I've attached a photo of my working. I know I probably haven't answered the question properly, because I ignored the + t(0,1,0) bit, but I'm confused with the notation and what it means. The projection of P on to p will be any multiple of the vector [3,0,0] + t(0,1,0). If [3,0,0] and (0,1,0) both sit on the line then I can create a linear combination of the two and say that the vector [3,1,0] multiplied by some scalar, t, is equal to the projection of P on to p.

    Attached Files:

  9. Jan 26, 2016 #8


    Staff: Mentor

    As I said before, this is the sum of two vectors: the first, <3, 0, 0>, is the vector from the origin to the point (3, 0, 0). I use <> to denote vectors, and () to denote points. The second vector is t<0, 1, 0> which is exactly the same as <0, t, 0>. If you add <3, 0, 0> and t<0, 1, 0> you get a vector that extends from the origin to some point on the line.

    For example, if t = 0, the vector sum is <3, 0, 0>. If t = 1/2, you get the vector <3, 0, 0> + <0, 1/2, 0> = <3, 1/2, 0>, which extends from the origin to the point (3, 1/2, 0). For each value of t, you get a different vector that points to a different point on the line.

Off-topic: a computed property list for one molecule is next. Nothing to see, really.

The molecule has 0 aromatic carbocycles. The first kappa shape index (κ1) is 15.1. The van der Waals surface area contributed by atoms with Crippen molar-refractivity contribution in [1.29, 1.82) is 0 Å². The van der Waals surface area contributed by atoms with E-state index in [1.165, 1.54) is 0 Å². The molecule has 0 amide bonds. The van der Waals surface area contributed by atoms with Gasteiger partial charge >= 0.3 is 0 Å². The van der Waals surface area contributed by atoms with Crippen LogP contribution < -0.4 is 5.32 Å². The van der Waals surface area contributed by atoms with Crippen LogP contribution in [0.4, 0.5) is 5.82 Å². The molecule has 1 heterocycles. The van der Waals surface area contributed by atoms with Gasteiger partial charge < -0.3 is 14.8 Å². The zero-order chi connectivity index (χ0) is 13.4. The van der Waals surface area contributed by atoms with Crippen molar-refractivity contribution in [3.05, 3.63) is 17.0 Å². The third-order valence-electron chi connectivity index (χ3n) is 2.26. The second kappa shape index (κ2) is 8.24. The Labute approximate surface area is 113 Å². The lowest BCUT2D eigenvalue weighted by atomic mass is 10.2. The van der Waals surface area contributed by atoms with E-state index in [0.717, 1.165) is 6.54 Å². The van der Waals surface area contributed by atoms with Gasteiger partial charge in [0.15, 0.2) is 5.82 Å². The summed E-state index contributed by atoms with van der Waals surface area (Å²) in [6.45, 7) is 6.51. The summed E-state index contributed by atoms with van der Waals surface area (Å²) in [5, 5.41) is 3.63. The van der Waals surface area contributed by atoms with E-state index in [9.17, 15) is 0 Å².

(3, 0, 0) is a point on the line, but the direction of the line is the vector <0, 1, 0>. In other words, the line is parallel to the y-axis.
    No. If t = 1/3, and assuming you're still working with your parametric form of the line, you get <3, 0, 0> + (1/3)<0, 1, 0> = <3, 1/3, 0>. This vector goes from the origin to the point (3, 1/3, 0).
    Your drawing would be better if you had overlaid your vectors onto an x-y coordinate system. Because of the vectors involved in this problem, in which the z-coordinate is 0 for all, you can get away with drawing everything in two dimensions.
  10. Jan 26, 2016 #9


    Staff: Mentor

    Here's a sketch of your problem. Rather than call the line p, which is very confusing, I have labeled it L. Point P(1, 2, 0) can be thought of as the head of the vector ##\vec{OP}##, which extends from the origin to point P. The line segment I show going from the origin out to line L is the vector <3, 0, 0> + 1<0, 1, 0>, where t = 1. With different values of t, you get different vectors, all of which end on line L.

    From the drawing, it should be pretty obvious what the projection of ##\vec{OP}## in the direction of L is, as well as how far P is from line L.